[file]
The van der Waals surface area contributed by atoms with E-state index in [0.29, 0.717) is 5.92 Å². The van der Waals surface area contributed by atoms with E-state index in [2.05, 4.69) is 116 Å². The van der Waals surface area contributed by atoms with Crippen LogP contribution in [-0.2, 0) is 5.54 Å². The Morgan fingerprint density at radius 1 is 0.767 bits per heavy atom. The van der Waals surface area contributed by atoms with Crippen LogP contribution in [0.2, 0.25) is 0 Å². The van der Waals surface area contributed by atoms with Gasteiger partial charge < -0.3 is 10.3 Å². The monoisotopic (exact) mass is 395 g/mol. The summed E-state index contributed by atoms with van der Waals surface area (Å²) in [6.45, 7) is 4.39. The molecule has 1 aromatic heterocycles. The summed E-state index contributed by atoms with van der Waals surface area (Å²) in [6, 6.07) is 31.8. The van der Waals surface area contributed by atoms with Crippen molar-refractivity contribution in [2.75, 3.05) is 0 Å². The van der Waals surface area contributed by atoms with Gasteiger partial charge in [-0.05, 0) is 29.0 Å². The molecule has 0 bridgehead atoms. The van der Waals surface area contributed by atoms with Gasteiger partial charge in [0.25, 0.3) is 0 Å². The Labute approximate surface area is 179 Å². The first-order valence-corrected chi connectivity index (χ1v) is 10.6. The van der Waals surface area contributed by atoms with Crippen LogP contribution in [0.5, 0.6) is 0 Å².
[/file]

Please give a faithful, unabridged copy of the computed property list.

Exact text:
The van der Waals surface area contributed by atoms with E-state index in [0.29, 0.717) is 5.92 Å². The van der Waals surface area contributed by atoms with E-state index in [2.05, 4.69) is 116 Å². The van der Waals surface area contributed by atoms with Crippen LogP contribution in [-0.2, 0) is 5.54 Å². The Morgan fingerprint density at radius 1 is 0.767 bits per heavy atom. The van der Waals surface area contributed by atoms with Crippen LogP contribution in [0.2, 0.25) is 0 Å². The van der Waals surface area contributed by atoms with Gasteiger partial charge < -0.3 is 10.3 Å². The monoisotopic (exact) mass is 395 g/mol. The summed E-state index contributed by atoms with van der Waals surface area (Å²) in [6.45, 7) is 4.39. The molecule has 1 aromatic heterocycles. The summed E-state index contributed by atoms with van der Waals surface area (Å²) in [6, 6.07) is 31.8. The van der Waals surface area contributed by atoms with Crippen molar-refractivity contribution in [2.75, 3.05) is 0 Å². The van der Waals surface area contributed by atoms with Gasteiger partial charge in [-0.05, 0) is 29.0 Å². The molecule has 0 bridgehead atoms. The van der Waals surface area contributed by atoms with Gasteiger partial charge in [0.25, 0.3) is 0 Å². The Labute approximate surface area is 179 Å². The first-order valence-corrected chi connectivity index (χ1v) is 10.6. The van der Waals surface area contributed by atoms with Crippen LogP contribution in [0.5, 0.6) is 0 Å².